‘There’ll be fine work tomorrow, I expect,’ said Betty, ‘when the master comes home, an’ Dawes a-swearin’ as he’ll niver do a stroke o’ work for him again. It’ll be good fun if he sets the justice on him for cuttin’ him wi’ the whip; the master’ll p’raps get his comb cut for once in his life!’
‘Why, he was in a temper like a fiend this morning,’ said Kitty. ‘I daresay it was along o’ what had happened wi’ the missis. We shall hev a pretty house wi’ him if she doesn’t come back — he’ll want to be leatherin’ us, I shouldn’t wonder. He must hev somethin’ t’ ill-use when he’s in a passion.’
‘I’d tek care he didn’t leather me — no, not if he was my husban’ ten times o’er; I’d pour hot drippin’ on him sooner. But the missis hasn’t a sperrit like me. He’ll mek her come back, you’ll see; he’ll come round her somehow. There’s no likelihood of her coming hack to-night, though; so I should think we might fasten the doors and go to bed when we like.’
On Sunday morning, however, Kitty’s mind became disturbed by more definite and alarming conjectures about her mistress. While Betty, encouraged by the prospect of unwonted leisure, was sitting down to continue a letter which had long lain unfinished between the leaves of her Bible, Kitty came running into the kitchen and said — ‘Lor! Betty, I’m all of a tremble; you might knock me down wi’ a feather. I’ve just looked into the missis’s wardrobe, an’ there’s both her bonnets. She must ha’ gone wi’out her bonnet. An’ then I remember as her night-clothes wasn’t on the bed yisterday mornin’; I thought she’d put ’em away to be washed; but she hedn’t, for I’ve been lookin’. It’s my belief he’s murdered her, and shut her up i’ that closet as he keeps locked al’ys. He’s capible on’t.’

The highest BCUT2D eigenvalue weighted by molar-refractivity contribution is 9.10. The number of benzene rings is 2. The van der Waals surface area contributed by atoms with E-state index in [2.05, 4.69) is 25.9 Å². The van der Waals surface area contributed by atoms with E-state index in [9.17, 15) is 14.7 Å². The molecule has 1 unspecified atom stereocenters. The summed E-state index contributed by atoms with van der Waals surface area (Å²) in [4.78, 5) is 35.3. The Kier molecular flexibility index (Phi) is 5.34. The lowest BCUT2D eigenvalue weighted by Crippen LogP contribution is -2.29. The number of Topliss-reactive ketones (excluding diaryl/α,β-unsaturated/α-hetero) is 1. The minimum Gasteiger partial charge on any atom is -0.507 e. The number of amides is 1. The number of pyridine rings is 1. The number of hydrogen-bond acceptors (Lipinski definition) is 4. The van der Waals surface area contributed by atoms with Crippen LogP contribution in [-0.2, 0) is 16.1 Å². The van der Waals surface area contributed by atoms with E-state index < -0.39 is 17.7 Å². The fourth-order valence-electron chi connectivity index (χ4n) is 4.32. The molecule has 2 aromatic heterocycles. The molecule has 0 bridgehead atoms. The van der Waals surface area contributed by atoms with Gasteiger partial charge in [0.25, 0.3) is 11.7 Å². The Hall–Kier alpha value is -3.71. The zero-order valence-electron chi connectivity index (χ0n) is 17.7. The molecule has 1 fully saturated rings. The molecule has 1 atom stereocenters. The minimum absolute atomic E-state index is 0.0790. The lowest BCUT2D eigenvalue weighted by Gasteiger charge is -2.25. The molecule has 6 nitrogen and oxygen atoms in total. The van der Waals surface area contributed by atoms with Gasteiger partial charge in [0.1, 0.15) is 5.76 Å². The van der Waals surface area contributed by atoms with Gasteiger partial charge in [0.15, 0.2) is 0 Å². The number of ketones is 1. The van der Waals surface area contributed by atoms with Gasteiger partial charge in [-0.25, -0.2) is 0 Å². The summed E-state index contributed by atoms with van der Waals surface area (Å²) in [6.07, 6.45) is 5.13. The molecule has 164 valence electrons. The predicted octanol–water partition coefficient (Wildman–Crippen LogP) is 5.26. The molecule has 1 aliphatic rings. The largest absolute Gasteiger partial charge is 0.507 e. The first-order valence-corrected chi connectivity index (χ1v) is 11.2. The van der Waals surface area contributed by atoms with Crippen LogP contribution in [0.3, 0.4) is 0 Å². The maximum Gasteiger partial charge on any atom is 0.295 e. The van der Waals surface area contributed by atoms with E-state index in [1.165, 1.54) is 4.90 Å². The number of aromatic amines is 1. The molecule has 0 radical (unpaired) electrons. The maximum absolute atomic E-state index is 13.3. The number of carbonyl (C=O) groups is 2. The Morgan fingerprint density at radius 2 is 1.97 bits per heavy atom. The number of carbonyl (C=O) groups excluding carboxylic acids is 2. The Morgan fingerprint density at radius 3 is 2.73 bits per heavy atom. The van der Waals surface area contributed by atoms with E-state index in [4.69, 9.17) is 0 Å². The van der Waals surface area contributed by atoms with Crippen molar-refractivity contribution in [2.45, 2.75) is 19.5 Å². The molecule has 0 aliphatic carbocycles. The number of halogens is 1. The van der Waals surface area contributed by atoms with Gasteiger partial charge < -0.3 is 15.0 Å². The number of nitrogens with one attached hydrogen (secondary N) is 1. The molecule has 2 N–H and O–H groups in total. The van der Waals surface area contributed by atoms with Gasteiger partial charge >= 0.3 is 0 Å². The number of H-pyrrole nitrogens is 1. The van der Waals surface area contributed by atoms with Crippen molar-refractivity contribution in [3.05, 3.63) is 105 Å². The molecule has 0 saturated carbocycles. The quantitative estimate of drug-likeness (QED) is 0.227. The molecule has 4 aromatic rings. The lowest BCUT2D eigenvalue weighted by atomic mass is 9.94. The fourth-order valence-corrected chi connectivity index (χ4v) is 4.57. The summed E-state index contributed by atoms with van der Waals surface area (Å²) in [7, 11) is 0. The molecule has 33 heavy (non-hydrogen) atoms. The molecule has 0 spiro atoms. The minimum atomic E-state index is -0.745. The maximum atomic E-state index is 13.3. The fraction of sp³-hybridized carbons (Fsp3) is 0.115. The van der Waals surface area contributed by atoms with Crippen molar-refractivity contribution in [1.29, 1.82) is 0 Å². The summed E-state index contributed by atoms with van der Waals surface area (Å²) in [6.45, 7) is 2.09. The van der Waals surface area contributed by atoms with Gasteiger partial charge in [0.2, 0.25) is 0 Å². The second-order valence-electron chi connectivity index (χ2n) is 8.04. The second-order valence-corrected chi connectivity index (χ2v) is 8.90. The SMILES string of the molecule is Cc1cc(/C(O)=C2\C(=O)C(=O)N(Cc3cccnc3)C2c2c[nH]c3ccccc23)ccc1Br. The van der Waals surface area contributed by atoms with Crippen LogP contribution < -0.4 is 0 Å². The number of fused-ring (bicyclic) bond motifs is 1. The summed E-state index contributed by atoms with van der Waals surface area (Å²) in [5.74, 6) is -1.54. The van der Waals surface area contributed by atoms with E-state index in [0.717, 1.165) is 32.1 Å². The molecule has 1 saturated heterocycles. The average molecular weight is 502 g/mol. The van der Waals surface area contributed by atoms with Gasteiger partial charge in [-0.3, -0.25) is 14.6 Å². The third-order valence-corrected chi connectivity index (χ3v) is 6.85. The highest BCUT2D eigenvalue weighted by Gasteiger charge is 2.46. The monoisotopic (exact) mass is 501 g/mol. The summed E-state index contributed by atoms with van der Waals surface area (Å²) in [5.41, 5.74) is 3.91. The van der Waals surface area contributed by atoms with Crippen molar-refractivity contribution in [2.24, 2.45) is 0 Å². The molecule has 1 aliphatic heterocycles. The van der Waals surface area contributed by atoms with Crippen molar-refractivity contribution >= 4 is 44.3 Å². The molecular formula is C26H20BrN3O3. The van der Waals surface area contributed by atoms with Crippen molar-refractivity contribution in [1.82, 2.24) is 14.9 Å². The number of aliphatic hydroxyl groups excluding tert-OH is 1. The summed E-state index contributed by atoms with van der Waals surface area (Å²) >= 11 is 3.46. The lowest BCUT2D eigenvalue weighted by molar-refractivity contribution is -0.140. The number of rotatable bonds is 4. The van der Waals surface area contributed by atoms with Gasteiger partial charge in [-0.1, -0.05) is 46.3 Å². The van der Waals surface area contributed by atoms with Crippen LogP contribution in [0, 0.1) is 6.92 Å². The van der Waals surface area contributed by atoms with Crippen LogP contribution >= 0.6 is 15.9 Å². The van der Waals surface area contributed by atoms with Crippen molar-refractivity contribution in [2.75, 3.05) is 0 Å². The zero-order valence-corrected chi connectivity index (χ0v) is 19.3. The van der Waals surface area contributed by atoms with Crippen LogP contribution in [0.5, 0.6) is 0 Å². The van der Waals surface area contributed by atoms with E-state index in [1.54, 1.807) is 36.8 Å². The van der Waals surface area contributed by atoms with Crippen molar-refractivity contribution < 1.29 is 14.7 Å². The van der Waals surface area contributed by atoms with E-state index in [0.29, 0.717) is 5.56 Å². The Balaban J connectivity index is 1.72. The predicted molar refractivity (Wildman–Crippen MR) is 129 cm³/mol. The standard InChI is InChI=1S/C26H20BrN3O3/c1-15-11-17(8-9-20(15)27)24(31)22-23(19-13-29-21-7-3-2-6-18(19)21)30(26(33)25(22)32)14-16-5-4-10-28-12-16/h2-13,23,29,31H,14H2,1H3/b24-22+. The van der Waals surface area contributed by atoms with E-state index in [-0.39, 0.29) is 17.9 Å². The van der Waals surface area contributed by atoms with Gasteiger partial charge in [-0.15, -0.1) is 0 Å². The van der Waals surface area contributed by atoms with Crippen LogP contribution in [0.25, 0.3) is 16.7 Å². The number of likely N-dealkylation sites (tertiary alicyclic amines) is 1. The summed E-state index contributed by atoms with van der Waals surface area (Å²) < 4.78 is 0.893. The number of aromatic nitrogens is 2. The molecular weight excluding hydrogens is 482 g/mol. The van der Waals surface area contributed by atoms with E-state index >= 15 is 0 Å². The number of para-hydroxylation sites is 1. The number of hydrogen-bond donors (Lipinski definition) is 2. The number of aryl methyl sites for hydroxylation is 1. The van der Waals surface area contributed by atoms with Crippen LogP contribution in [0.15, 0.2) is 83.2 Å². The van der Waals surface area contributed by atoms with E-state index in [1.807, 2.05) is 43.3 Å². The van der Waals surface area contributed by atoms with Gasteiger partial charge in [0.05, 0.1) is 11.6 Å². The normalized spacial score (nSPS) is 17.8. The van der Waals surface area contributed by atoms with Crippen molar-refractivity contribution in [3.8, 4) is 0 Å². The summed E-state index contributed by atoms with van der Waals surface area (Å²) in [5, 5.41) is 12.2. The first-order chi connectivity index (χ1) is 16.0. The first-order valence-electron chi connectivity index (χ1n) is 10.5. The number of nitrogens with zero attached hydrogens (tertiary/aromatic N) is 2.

‘Lors-ha’-massy, why you’d better run to Mrs. Raynor’s an’ see if she’s there, arter all. It was p’raps all a lie.’
Mrs. Raynor had returned home to give directions to her little maiden, when Kitty, with the elaborate manifestation of alarm which servants delight in, rushed in without knocking, and, holding her hands on her heart as if the consequences to that organ were likely to be very serious, said — ‘If you please ‘m, is the missis here?’
‘No, Kitty; why are you come to ask?’
‘Because ‘m, she’s niver been at home since yesterday mornin’, since afore we was up; an’ we thought somethin’ must ha’ happened to her.’